A court in Australia has accepted an unsent, draft text message on a dead man’s mobile phone as an official will.
The 55-year-old man had composed a text message addressed to his brother, in which he gave “all that I have” to his brother and nephew.
The message was found in the drafts folder on the man’s phone after he took his own life last year .
Brisbane Supreme Court ruled that the wording of the text indicated that the man intended it to act as his will.
In the message, the man gave details of how to access his bank account and where he had hidden money in his house.
“Put my ashes in the back garden,” he wrote. “A bit of cash behind TV and a bit in the bank.”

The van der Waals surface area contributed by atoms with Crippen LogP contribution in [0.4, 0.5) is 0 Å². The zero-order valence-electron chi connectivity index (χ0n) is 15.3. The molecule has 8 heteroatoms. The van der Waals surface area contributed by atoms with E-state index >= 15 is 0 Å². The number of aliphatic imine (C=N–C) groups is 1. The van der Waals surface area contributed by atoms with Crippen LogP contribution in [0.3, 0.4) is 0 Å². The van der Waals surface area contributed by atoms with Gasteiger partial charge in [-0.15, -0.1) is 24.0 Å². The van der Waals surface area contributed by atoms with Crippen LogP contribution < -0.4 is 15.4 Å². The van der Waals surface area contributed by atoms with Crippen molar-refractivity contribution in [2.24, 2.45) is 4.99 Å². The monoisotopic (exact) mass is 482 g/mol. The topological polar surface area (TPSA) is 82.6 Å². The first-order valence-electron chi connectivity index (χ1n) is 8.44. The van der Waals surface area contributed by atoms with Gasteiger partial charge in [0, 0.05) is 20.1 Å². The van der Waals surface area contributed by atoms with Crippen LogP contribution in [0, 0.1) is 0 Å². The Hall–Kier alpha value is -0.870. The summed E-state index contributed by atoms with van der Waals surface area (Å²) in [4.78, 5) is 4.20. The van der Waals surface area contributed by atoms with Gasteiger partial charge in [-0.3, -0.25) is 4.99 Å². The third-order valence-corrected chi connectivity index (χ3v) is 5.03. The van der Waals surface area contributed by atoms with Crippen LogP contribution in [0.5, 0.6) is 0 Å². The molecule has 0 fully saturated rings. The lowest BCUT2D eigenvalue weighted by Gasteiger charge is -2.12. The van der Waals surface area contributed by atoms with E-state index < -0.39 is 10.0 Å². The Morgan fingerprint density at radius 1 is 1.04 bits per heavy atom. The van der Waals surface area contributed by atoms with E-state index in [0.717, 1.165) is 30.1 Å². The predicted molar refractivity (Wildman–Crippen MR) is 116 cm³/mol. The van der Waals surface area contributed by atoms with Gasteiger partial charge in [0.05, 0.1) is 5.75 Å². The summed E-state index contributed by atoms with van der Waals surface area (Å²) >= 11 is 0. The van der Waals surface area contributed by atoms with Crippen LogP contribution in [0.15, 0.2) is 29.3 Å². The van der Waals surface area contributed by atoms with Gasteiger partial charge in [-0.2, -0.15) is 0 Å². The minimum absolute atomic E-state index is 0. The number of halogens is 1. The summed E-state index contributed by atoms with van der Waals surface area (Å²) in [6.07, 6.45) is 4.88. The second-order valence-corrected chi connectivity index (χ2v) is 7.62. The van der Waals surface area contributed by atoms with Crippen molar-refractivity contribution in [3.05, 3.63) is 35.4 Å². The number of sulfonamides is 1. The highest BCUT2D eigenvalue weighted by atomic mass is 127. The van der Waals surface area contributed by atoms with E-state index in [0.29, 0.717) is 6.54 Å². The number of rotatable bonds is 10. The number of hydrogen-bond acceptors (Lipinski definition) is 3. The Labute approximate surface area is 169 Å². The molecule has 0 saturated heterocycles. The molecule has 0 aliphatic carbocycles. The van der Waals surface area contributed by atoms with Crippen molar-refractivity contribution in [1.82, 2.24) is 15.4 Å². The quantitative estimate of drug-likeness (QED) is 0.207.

According to ABC News, the man’s wife applied to manage his assets and argued that the text message was not valid as a will because it was never sent.
Typically, for a will to be valid in Queensland, it must be written and signed by two witnesses.
As technology evolves, so does everyone’s jurisprudence.
Frankly, I agree with the wife. The fact that he killed himself is relevant. If he met an untimely demise, then perhaps an unsent text would be relevant. But given the fact that he chose the moment of his own death, his unwillingness to send the text first indicates that he didn’t intend for it to be his final word.